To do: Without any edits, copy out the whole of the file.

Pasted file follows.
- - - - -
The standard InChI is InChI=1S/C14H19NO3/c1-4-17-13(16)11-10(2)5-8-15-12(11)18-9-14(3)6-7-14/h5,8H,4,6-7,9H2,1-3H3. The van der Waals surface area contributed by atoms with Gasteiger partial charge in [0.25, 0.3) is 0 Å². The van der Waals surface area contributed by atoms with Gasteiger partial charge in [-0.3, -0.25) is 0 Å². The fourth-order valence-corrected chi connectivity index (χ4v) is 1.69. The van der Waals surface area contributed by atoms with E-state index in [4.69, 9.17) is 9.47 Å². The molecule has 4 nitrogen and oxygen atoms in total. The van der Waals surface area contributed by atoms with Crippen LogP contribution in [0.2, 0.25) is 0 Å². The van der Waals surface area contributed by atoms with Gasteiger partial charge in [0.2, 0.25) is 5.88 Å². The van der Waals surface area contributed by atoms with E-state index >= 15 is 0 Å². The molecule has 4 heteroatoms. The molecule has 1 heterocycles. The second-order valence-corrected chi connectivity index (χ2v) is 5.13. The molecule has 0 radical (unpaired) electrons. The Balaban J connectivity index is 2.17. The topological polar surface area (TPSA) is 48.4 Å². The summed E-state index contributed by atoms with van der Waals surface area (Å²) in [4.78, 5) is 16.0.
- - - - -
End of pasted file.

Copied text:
The standard InChI is InChI=1S/C14H19NO3/c1-4-17-13(16)11-10(2)5-8-15-12(11)18-9-14(3)6-7-14/h5,8H,4,6-7,9H2,1-3H3. The van der Waals surface area contributed by atoms with Gasteiger partial charge in [0.25, 0.3) is 0 Å². The van der Waals surface area contributed by atoms with Gasteiger partial charge in [-0.3, -0.25) is 0 Å². The fourth-order valence-corrected chi connectivity index (χ4v) is 1.69. The van der Waals surface area contributed by atoms with E-state index in [4.69, 9.17) is 9.47 Å². The molecule has 4 nitrogen and oxygen atoms in total. The van der Waals surface area contributed by atoms with Crippen LogP contribution in [0.2, 0.25) is 0 Å². The van der Waals surface area contributed by atoms with Gasteiger partial charge in [0.2, 0.25) is 5.88 Å². The van der Waals surface area contributed by atoms with E-state index >= 15 is 0 Å². The molecule has 4 heteroatoms. The molecule has 1 heterocycles. The second-order valence-corrected chi connectivity index (χ2v) is 5.13. The molecule has 0 radical (unpaired) electrons. The Balaban J connectivity index is 2.17. The topological polar surface area (TPSA) is 48.4 Å². The summed E-state index contributed by atoms with van der Waals surface area (Å²) in [4.78, 5) is 16.0.